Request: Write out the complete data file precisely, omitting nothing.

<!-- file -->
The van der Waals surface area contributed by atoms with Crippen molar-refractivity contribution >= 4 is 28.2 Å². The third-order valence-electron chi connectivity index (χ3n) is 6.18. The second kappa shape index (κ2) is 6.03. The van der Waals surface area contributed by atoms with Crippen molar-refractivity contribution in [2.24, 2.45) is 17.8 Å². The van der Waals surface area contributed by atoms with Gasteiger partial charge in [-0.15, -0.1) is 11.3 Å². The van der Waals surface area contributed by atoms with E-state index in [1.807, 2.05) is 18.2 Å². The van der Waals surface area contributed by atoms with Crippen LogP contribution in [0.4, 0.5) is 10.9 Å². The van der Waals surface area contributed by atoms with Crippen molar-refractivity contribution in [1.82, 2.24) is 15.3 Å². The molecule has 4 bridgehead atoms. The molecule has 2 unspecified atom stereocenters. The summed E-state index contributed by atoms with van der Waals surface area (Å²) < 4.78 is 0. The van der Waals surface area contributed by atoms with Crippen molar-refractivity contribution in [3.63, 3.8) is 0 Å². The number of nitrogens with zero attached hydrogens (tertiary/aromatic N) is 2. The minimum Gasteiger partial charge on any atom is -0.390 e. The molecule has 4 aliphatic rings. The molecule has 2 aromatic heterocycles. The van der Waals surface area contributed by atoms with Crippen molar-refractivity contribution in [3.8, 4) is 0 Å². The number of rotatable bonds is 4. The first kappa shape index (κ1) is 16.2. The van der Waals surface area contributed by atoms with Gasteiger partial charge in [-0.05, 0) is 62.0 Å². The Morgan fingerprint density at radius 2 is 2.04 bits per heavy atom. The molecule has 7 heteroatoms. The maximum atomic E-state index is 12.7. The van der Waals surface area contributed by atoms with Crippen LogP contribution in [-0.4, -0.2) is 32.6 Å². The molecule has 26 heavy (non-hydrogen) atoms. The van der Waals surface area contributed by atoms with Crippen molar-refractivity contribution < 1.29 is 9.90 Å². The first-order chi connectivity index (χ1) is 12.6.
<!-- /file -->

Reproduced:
The van der Waals surface area contributed by atoms with Crippen molar-refractivity contribution >= 4 is 28.2 Å². The third-order valence-electron chi connectivity index (χ3n) is 6.18. The second kappa shape index (κ2) is 6.03. The van der Waals surface area contributed by atoms with Crippen molar-refractivity contribution in [2.24, 2.45) is 17.8 Å². The van der Waals surface area contributed by atoms with Gasteiger partial charge in [-0.15, -0.1) is 11.3 Å². The van der Waals surface area contributed by atoms with E-state index in [1.807, 2.05) is 18.2 Å². The van der Waals surface area contributed by atoms with Crippen LogP contribution in [0.4, 0.5) is 10.9 Å². The van der Waals surface area contributed by atoms with Crippen molar-refractivity contribution in [1.82, 2.24) is 15.3 Å². The molecule has 4 bridgehead atoms. The molecule has 2 unspecified atom stereocenters. The summed E-state index contributed by atoms with van der Waals surface area (Å²) < 4.78 is 0. The van der Waals surface area contributed by atoms with Crippen molar-refractivity contribution in [3.63, 3.8) is 0 Å². The number of nitrogens with zero attached hydrogens (tertiary/aromatic N) is 2. The minimum Gasteiger partial charge on any atom is -0.390 e. The molecule has 4 aliphatic rings. The molecule has 2 aromatic heterocycles. The van der Waals surface area contributed by atoms with Crippen molar-refractivity contribution in [3.8, 4) is 0 Å². The number of rotatable bonds is 4. The first kappa shape index (κ1) is 16.2. The van der Waals surface area contributed by atoms with Gasteiger partial charge in [-0.05, 0) is 62.0 Å². The Morgan fingerprint density at radius 2 is 2.04 bits per heavy atom. The molecule has 7 heteroatoms. The maximum atomic E-state index is 12.7. The van der Waals surface area contributed by atoms with Crippen LogP contribution in [-0.4, -0.2) is 32.6 Å². The molecule has 26 heavy (non-hydrogen) atoms. The van der Waals surface area contributed by atoms with Crippen molar-refractivity contribution < 1.29 is 9.90 Å². The first-order chi connectivity index (χ1) is 12.6.